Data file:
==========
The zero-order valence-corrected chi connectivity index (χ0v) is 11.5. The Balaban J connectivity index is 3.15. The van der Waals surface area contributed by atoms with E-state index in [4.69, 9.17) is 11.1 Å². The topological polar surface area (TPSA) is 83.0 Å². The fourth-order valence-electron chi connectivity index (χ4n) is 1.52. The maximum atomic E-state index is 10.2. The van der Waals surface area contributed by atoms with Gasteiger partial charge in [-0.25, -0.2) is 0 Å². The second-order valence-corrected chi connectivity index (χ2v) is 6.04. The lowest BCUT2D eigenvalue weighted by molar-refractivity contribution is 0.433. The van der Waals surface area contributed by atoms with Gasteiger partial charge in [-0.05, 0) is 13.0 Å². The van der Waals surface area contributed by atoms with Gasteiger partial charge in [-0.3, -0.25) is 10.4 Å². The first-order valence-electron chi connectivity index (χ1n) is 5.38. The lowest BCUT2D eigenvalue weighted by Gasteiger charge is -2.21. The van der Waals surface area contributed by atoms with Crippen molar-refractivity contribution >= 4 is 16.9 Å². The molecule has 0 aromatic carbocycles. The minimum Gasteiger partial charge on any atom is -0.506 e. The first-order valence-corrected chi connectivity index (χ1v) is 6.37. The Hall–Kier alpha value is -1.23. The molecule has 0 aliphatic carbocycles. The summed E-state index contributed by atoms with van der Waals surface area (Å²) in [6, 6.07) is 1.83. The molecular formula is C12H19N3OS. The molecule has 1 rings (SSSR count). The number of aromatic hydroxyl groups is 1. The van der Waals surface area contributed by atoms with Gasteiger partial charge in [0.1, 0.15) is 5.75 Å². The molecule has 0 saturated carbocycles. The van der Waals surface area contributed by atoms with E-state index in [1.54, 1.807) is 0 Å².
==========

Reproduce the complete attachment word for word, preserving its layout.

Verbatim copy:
The zero-order valence-corrected chi connectivity index (χ0v) is 11.5. The Balaban J connectivity index is 3.15. The van der Waals surface area contributed by atoms with E-state index in [4.69, 9.17) is 11.1 Å². The topological polar surface area (TPSA) is 83.0 Å². The fourth-order valence-electron chi connectivity index (χ4n) is 1.52. The maximum atomic E-state index is 10.2. The van der Waals surface area contributed by atoms with Gasteiger partial charge in [-0.25, -0.2) is 0 Å². The second-order valence-corrected chi connectivity index (χ2v) is 6.04. The lowest BCUT2D eigenvalue weighted by molar-refractivity contribution is 0.433. The van der Waals surface area contributed by atoms with Gasteiger partial charge in [-0.05, 0) is 13.0 Å². The van der Waals surface area contributed by atoms with Gasteiger partial charge in [-0.3, -0.25) is 10.4 Å². The first-order valence-electron chi connectivity index (χ1n) is 5.38. The lowest BCUT2D eigenvalue weighted by Gasteiger charge is -2.21. The van der Waals surface area contributed by atoms with Crippen molar-refractivity contribution >= 4 is 16.9 Å². The molecule has 0 aromatic carbocycles. The minimum Gasteiger partial charge on any atom is -0.506 e. The first-order valence-corrected chi connectivity index (χ1v) is 6.37. The Hall–Kier alpha value is -1.23. The molecule has 0 aliphatic carbocycles. The summed E-state index contributed by atoms with van der Waals surface area (Å²) in [6, 6.07) is 1.83. The molecular formula is C12H19N3OS. The molecule has 1 rings (SSSR count). The number of aromatic hydroxyl groups is 1. The van der Waals surface area contributed by atoms with Gasteiger partial charge in [0.1, 0.15) is 5.75 Å². The molecule has 0 saturated carbocycles. The van der Waals surface area contributed by atoms with E-state index in [1.54, 1.807) is 0 Å².